Tools Of The Trade – Thermoforming

Chances are good that you’ve already lost some blood to thermoforming, the plastics manufacturing process that turns a flat sheet of material into an unopenable clamshell package, tray inside a box, plastic cup, or leftover food container.  Besides being a source of unboxing danger, it’s actually a useful technique to have in your fabrication toolchest. In this issue of Tools of the Trade, we look at how thermoforming is used in products, and how you can hack it yourself.

The process is simple; take a sheet of plastic material, usually really thin stuff, but it can get as thick as 1/8″, heat it up so that it is soft and pliable, put it over a mold, convince it to take all the contours of the mold, let it cool, remove it from the mold, and then cut it out of the sheet. Needless to say, there will be details.

https://commons.wikimedia.org/wiki/File:Thermoforming_animation.gif
https://commons.wikimedia.org/wiki/File:Thermoforming_animation.gif

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Tools Of The Trade — Injection Molding

Having finished the Tools of the Trade series on circuit board assembly, let’s look at some of the common methods for doing enclosures. First, and possibly the most common, is injection molding. This is the process of taking hot plastic, squirting it through a small hole and into a cavity, letting it cool, and then removing the hardened plastic formed in the shape of the cavity.

The machine itself has three major parts; the hopper, the screw, and the mold. The hopper is where the plastic pellets are dumped in. These pellets are tiny flecks of plastic, and if the product is to be colored there will be colorant pellets added at some ratio. The hopper will also usually have a dehumidifier attached to it to remove as much water from the pellets as possible. Water screws up the process because it vaporizes and creates little air bubbles.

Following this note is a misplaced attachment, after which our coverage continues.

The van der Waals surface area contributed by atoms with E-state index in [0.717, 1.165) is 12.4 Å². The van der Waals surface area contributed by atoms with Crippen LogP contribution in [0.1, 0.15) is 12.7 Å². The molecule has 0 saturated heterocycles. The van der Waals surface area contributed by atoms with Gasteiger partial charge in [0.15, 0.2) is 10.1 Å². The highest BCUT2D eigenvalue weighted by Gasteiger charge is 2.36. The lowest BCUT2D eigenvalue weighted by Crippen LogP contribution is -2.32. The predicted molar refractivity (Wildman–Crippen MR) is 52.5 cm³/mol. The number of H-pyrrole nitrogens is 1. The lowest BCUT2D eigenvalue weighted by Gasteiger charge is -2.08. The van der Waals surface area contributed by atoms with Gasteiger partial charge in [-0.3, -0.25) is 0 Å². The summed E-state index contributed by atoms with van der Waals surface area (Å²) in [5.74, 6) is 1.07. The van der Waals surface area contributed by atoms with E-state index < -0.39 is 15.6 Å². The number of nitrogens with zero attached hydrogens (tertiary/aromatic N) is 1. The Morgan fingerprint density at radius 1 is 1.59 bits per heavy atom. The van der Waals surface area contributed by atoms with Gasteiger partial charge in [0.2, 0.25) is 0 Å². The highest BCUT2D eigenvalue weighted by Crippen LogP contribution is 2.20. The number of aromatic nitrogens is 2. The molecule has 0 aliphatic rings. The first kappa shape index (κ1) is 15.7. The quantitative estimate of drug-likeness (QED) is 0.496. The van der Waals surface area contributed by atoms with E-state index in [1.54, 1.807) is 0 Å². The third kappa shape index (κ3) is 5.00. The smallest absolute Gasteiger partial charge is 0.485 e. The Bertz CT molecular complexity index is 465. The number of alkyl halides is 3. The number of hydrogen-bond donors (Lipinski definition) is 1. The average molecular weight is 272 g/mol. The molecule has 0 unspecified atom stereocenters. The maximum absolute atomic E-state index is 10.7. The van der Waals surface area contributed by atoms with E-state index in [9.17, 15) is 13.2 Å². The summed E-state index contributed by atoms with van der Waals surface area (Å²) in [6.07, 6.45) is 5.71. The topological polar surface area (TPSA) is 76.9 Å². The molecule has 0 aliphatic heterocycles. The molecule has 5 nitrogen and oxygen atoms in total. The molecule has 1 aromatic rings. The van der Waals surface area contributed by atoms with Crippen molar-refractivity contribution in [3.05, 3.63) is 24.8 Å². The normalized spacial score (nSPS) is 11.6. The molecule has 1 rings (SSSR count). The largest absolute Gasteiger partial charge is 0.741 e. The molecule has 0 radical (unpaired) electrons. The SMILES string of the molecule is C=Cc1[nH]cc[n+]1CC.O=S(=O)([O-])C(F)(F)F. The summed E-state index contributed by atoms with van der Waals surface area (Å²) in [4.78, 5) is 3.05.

Next the plastic flecks go into one end of the screw. The screw’s job is to turn slowly, forcing the plastic into ever smaller channels as it goes through a heating element, mixing the melted plastic with the colorant and getting consistent coloring, temperature, and ever increasing pressure. By the time the plastic is coming out the other end of the screw, and with the assistance of a hydraulic jack, it can be at hundreds of tons of pressure.

Finally, the plastic enters the mold, where it flows through channels into the empty cavity, and allowed to sit briefly to cool.  The mold then separates and ejector pins push the part out of the cavity.

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Tools Of The Trade – Test And Programming

In our final installment of Tools of the Trade (with respect to circuit board assembly), we’ll look at how the circuit board is tested and programmed. At this point in the process, the board has been fully assembled with both through hole and surface mount components, and it needs to be verified before shipping or putting it inside an enclosure. We may have already handled some of the verification step in an earlier episode on inspection of the board, but this step is testing the final PCB. Depending on scale, budget, and complexity, there are all kinds of ways to skin this cat.

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Tools Of The Trade – Through Hole Assembly